For example, the motion control stage 136 depicted in
According to one aspect of the current invention, multiple motion control stages can be assembled together to achieve a variety of advantageous embodiments. In
Alternative exemplary embodiments of “non-planar” motion control stage assembly embodiments are illustrated in
Another aspect of the invention relates to adding an actuator to the motion control stage to electronically control the position of the motion control stage along its predetermined trajectory. In this case, the actuator provides a force along one or more DOFs to move the payload along the substantially unconstrained trajectory. For example a magnetic voice-coil actuator may be integrated with the motion control stage to provide a force that moves the optical element along a desired trajectory. This actuator is composed of a coil and a permanent magnet, where the magnet is mounted on the payload and the coil is mounted on the base or vice versa. By running variable amounts of electrical current through the coil, the force between the coil and the magnet can be selectably adjusted to move the motion control stage to different points along its trajectory. Other types of actuators may be used, and an example using an electrostatic actuator is described in more detail below.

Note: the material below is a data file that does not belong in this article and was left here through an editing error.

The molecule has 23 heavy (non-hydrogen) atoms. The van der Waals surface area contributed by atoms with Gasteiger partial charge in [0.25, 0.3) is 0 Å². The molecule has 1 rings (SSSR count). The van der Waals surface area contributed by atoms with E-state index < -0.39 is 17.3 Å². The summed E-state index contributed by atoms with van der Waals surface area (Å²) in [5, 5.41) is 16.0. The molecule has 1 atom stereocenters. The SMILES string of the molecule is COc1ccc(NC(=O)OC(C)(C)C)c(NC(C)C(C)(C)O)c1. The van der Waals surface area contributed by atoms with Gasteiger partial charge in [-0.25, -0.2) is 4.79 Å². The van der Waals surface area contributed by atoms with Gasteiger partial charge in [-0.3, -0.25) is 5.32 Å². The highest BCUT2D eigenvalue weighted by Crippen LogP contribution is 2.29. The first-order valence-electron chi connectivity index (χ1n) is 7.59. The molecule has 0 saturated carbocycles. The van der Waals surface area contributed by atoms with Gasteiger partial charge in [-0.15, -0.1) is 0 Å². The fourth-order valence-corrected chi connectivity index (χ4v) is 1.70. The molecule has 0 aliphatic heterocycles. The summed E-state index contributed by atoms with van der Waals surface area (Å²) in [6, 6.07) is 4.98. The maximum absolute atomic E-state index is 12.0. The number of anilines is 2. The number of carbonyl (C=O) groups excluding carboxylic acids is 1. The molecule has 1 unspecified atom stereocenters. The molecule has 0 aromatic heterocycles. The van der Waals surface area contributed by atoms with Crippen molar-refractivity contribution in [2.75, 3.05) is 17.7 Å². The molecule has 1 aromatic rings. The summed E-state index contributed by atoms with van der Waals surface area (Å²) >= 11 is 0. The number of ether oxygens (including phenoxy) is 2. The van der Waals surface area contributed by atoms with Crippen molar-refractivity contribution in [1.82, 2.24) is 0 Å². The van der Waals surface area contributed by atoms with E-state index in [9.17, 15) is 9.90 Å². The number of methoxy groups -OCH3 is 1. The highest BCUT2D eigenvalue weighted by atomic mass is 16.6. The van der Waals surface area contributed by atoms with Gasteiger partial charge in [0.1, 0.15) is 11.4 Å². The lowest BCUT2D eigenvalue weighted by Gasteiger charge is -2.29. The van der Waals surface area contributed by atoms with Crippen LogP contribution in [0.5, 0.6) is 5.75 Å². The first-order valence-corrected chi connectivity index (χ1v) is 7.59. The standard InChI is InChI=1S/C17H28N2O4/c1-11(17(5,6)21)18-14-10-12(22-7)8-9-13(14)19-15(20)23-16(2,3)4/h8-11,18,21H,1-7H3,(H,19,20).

An exemplary MEMS camera device 230 incorporating a pair of, e.g., electrostatically motion control stages 232 therein, each supported relative to a fixed baseplate, or stator portion 234 by a pair of “cruciform” connecting element assemblies 236 in accordance with an exemplary embodiment of the present invention, is illustrated in the top plan and partial cross-sectional elevation views of
In the particular embodiment illustrated, the two stages 232 are independently urged with straight-line motion along the optical axis 242 of the camera by, e.g., electrostatic forces that result from varying voltages applied to selected ones of upstanding, interdigitated “comb” fingers 248 and 250 formed on the respective opposing surfaces of the stator and the stage, as illustrated in
As will be appreciated by those of skill in the optical art, it is very desirable from the standpoint of the image quality of the camera 230 that the respective movements of the zoom and autofocus lens elements 238 and 240 of the camera be precisely confined to movement along a trajectory corresponding to the optical axis 242 of the camera. Otherwise, the images produced by the camera will be distorted and/or unfocused. Further, it is desirable that the range of such rectilinear movement of the two stages be large enough to provide the camera with the largest possible ranges of focus and zoom, consistent with the overall size, e.g., 6×6×14 mm, of such a micro-miniature camera.